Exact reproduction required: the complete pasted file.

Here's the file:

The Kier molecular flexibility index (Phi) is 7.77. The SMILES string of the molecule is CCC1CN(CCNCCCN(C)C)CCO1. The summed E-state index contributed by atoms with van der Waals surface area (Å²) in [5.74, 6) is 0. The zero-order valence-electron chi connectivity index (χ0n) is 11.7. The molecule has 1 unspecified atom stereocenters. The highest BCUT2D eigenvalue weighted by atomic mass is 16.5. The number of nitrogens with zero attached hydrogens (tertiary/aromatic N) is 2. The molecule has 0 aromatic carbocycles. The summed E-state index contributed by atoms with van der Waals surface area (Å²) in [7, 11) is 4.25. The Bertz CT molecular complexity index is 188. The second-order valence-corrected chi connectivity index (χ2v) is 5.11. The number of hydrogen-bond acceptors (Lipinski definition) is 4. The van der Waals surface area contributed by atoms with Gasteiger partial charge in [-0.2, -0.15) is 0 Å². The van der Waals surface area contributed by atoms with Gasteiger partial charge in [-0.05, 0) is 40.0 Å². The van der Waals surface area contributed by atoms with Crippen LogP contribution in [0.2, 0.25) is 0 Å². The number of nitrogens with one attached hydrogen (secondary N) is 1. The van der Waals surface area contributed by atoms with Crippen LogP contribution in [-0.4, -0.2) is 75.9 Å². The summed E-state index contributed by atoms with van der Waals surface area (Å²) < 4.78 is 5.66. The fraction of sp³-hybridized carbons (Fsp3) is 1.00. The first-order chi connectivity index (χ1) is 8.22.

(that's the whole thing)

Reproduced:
The Kier molecular flexibility index (Phi) is 7.77. The SMILES string of the molecule is CCC1CN(CCNCCCN(C)C)CCO1. The summed E-state index contributed by atoms with van der Waals surface area (Å²) in [5.74, 6) is 0. The zero-order valence-electron chi connectivity index (χ0n) is 11.7. The molecule has 1 unspecified atom stereocenters. The highest BCUT2D eigenvalue weighted by atomic mass is 16.5. The number of nitrogens with zero attached hydrogens (tertiary/aromatic N) is 2. The molecule has 0 aromatic carbocycles. The summed E-state index contributed by atoms with van der Waals surface area (Å²) in [7, 11) is 4.25. The Bertz CT molecular complexity index is 188. The second-order valence-corrected chi connectivity index (χ2v) is 5.11. The number of hydrogen-bond acceptors (Lipinski definition) is 4. The van der Waals surface area contributed by atoms with Gasteiger partial charge in [-0.2, -0.15) is 0 Å². The van der Waals surface area contributed by atoms with Gasteiger partial charge in [-0.05, 0) is 40.0 Å². The van der Waals surface area contributed by atoms with Crippen LogP contribution in [0.2, 0.25) is 0 Å². The number of nitrogens with one attached hydrogen (secondary N) is 1. The van der Waals surface area contributed by atoms with Crippen LogP contribution in [-0.4, -0.2) is 75.9 Å². The summed E-state index contributed by atoms with van der Waals surface area (Å²) < 4.78 is 5.66. The fraction of sp³-hybridized carbons (Fsp3) is 1.00. The first-order chi connectivity index (χ1) is 8.22.